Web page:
While the Chaos Moe and Career mode don’t really expand on these guest features much, the Sandbox mode does. Here, I was free to do whatever I wanted and build the best possible park around. It works like most park sim sandbox modes. I set up some sliders to determine my difficulty and starting cash and I was free to do whatever I wanted for as long as I needed.
I was sad to see how shallow most of the traditional park sim features were in Jurassic World Evolution 2. Things like ticket prices, snack costs and smaller micromanagement features just aren’t in the game. It is all part of the experience and to not have it around felt off. How was I meant to slowly nudge up my profit margin by a few cents if I could not overcharge guests for drinks somewhere? There are also no caretakers or other staff to look after and hire at all. These are some pretty basic features in a park sim so it doesn’t make much sense leaving them out. If anything, a deep staff management tab is the first thing you look at in a game like this.
There are Rangers that repair broken gates and check up on the dinosaurs for their happiness and other stats but the general park sim features aren’t there. I could not even check on guests to see what they were enjoying and whether or not I had to improve on anything. This then feeds into the overall income of the park. There are mainly just scientists that do the work here. They research new sicknesses to cure, hatch eggs and help with fossils. If they get too tired they sabotage your work. They are basically the only staff to care for and even “caring” is pretty boring.
Making sure my park was a success also just meant catching a dinosaur by using a scientist and sending them on an Expedition and checking how many guests wanted the fancier experience or loud shows and attractions. Instead of focusing on the threats of crazed guests and unhappy visitors, Frontier put a lot of focus on the storms and dinosaurs. It works in a way. It just meant I spent more time fixing broken fences from a storm rather than checking how much money I was making on a water show. Given the scope of the game, this made sense but at the same time, I just wanted a bit more control.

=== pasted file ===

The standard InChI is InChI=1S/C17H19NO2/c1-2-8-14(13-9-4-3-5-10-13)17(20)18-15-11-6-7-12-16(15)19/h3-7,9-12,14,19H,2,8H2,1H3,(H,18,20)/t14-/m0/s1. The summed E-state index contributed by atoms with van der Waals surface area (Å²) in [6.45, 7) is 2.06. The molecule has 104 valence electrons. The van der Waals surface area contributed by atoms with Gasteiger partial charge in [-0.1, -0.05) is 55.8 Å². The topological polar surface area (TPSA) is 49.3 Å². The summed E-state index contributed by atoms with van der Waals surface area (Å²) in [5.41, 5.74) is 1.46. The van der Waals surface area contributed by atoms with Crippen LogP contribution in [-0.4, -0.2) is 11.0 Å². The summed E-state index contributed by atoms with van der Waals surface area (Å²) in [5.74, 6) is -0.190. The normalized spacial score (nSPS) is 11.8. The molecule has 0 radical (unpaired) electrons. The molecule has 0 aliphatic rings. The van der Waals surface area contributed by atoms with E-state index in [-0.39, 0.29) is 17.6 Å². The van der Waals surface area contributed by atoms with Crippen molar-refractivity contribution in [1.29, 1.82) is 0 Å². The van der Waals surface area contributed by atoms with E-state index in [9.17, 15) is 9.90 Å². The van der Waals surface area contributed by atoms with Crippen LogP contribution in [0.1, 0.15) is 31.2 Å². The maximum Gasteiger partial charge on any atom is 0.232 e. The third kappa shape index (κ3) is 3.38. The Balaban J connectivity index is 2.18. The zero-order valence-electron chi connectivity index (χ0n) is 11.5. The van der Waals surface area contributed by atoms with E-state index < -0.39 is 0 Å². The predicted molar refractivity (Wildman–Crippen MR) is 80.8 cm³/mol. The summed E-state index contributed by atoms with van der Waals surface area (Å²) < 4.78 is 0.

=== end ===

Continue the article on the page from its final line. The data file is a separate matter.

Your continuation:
Dinosaurs in Jurassic World Evolution 2 also come with their own personalities too. This means they either get along with the same breed in the same habitat or they don’t. This is especially important when custom breeding takes place in the game. So I could create my own unique genetic dinosaurs but they often become a hassle to look after. The traits they were born with often worked against me and the whole situation became more of a chore trying to get them to gel with their own types.
Jurassic World Evolution 2 is at least a big game. The more I played, the more kept on discovering new species of dinosaurs and even unlocked more maps for the sandbox mode. Sadly, these unlockable modes and maps should be there already from the start. Especially given how one-note the career mode can be.
Wide range of dinosaur species
Fully imagines a world of coexistence
Chaos Theory mode is good
Not much park sim stuff
Shallow create mode and tools
Jurassic World Evolution 2 isn't so much of a park sim as I hoped it would be. The micromanaging took the back seat here and let the dinosaurs shine and they really do. There's a lot to see and enjoy here but if you're looking for a park to build and master, you won't find it. You will, however, fall in love with the creatures and sights on offer.
Available On: PS4, PS5, Xbox, PC | Reviewed On: PS5 | Release Date: 9 Nov. | Price: R865